Since Polygon Pictures had been producing full-CG Japanese animation for over a decade now, I felt this would be a great opportunity to share with the SIGGRAPH community what we learned throughout this decade. Japanese anime seems to become more and more popular internationally while SIGGRAPH so far had very few presentations about the challenges of replicating the hand-drawn Japanese “anime” style in CG.

SIGGRAPH: Why do you believe western animation companies switched from traditional hand-drawn animation to CG for creating characters?

MS: I think that hand-drawn animation and comics have always had a childish image regardless of the story contents. Switching to CG was a way to change the market to a more diverse and wider public. At that time, technology was associated to male consumers, and it may have helped widen the audience. Maybe there was also the illusion that production would be cheaper thanks to technology.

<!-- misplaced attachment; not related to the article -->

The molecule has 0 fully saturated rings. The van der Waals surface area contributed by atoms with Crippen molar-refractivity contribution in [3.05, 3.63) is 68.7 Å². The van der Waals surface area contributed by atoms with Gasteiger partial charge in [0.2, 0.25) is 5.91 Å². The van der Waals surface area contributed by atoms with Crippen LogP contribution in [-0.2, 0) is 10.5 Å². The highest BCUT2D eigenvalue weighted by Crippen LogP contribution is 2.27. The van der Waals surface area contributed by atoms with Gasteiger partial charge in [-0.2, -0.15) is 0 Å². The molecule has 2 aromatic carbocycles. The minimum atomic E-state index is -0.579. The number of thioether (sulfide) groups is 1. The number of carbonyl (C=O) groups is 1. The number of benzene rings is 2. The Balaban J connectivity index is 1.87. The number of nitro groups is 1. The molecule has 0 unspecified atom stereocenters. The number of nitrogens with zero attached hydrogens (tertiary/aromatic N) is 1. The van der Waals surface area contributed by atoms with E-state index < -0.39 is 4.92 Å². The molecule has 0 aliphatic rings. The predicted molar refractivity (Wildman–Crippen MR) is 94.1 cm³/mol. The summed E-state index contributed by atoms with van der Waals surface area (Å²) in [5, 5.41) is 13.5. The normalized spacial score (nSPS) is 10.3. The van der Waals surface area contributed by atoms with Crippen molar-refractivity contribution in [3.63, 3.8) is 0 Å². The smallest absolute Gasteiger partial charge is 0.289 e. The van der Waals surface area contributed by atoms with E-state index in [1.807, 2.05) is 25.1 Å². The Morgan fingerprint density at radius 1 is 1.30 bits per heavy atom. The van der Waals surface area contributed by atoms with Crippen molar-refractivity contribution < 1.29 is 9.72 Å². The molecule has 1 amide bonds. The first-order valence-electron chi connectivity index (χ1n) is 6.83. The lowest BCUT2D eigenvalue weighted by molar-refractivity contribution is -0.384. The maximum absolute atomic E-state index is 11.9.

AB: There were few times in movie history when new visual styles were made possible due to advances in technology. Rare examples are silent films transitioning to talkies or black-and-white film moving to color. It is no accident that the first feature-length color movie was Walt Disney’s “Snow White,” simply because color film at the time required very long exposure, which animated cels had no problem with because they are always filmed frame by frame. In a similar fashion, it is no accident that the very first feature-length CG movie ended up being an animation, Pixar’s “Toy Story,” because CG at the time could not yet replicate photo-realistic objects.